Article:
Listening to Palestinian President Mahmoud Abbas address the UN General Assembly last week, I thought I heard a faint echo in the chamber. I heard it again when President Obama argued that he was for establishing a Palestinian state before he was against it.
I thought for a moment that it was the shade of Daniel Patrick Moynihan, the liberal Democrat who in 1975 stood up in the General Assembly to pronounce its "Zionism is racism" resolution an obscenity.
But when Israeli Prime Minister Benjamin Netanyahu spoke, I recognized the voice I heard in the background. Netanyahu chose to stand on the shoulders of a diminutive woman: the late, great, Jeane Kirkpatrick.
In tones that ranged from combative to conciliatory to exasperated, the Israeli leader challenged the members of the UN to, for once, impose the same standards by which they judge Israel on the Palestinians. Why not, he argued, hold the Palestinians and Israelis to the same standards of conduct, and morality?
Netanyahu recited a brief version of the United Nations' abuses of Israel. The 1975 "Zionism is racism" resolution. The 1980 peace agreement with Egypt that was denounced in the UN. He said, "And it's here year after year that Israel is unjustly singled out for condemnation. It's singled out for condemnation more often than all the nations of the world combined. Twenty-one out of the 27 General Assembly resolutions condemn Israel -- the one true democracy in the Middle East."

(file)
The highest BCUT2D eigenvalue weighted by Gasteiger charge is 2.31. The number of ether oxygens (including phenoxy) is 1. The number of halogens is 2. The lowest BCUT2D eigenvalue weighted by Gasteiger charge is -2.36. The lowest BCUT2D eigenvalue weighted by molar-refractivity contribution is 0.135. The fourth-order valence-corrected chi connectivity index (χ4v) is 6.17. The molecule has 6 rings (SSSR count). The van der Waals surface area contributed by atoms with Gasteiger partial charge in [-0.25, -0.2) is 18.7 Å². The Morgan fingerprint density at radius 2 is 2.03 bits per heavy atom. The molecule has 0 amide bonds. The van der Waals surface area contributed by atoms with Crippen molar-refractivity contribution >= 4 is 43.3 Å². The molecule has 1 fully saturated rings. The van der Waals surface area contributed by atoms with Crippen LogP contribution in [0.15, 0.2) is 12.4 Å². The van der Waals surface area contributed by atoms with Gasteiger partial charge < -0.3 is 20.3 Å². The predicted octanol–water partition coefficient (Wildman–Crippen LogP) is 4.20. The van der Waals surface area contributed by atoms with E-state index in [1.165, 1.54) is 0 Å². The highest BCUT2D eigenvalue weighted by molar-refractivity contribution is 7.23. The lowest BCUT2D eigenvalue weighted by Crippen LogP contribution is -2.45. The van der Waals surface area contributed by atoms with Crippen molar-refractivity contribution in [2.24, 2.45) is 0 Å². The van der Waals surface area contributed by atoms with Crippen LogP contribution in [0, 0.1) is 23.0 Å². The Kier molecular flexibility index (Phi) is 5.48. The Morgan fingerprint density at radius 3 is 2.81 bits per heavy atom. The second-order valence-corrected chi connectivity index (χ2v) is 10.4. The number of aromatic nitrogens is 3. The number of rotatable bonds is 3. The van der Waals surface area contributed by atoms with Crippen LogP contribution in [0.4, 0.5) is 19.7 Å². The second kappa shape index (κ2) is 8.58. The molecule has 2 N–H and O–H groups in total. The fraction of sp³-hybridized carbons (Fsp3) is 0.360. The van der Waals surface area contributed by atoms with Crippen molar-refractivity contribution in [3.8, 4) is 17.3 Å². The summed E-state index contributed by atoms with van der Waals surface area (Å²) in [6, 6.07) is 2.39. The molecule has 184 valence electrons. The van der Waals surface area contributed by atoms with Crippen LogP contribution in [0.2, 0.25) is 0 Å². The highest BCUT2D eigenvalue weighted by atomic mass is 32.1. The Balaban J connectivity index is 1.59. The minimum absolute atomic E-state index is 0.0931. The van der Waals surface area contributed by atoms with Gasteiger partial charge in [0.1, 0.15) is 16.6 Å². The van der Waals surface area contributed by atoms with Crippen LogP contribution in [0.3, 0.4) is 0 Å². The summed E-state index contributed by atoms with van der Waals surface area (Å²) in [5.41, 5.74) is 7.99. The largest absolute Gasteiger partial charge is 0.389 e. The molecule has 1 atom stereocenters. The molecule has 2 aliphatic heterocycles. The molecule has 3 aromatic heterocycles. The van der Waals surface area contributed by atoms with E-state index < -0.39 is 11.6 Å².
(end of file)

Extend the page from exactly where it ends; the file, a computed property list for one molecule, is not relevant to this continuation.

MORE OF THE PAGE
Not only is Israel condemned routinely, Netanyahu said, some of the worst despots, dictators and terrorists are elevated to prominence in the UN: Saddam Hussein's Iraq as leader of the UN disarmament conference, Gaddafi's Libya chairing the Commission on Human Rights, and now Hezbollah-controlled Lebanon presiding over the Security Council.
It is a blindness to morality, an abandonment of epistemological standards that distinguish between freedom and slavery, between terrorism and democracy, that Netanyahu argued against. It is the same moral blindness that Jeane Kirkpatrick condemned as "the sin of moral equivalence."
Almost three decades ago, Kirkpatrick argued with intellectual precision that the Soviets had undermined the semantic rules by which people and their nations had been judged. She said that it had been important that an educated person found it important and persuasive to distinguish between the concept of civilization set forth in the U.S. constitution and the alternative concepts of the Soviet "constitution." But, she said, by their ideological and semantic attacks, the Soviets had managed to create a sense of equality. In 1985, she wrote: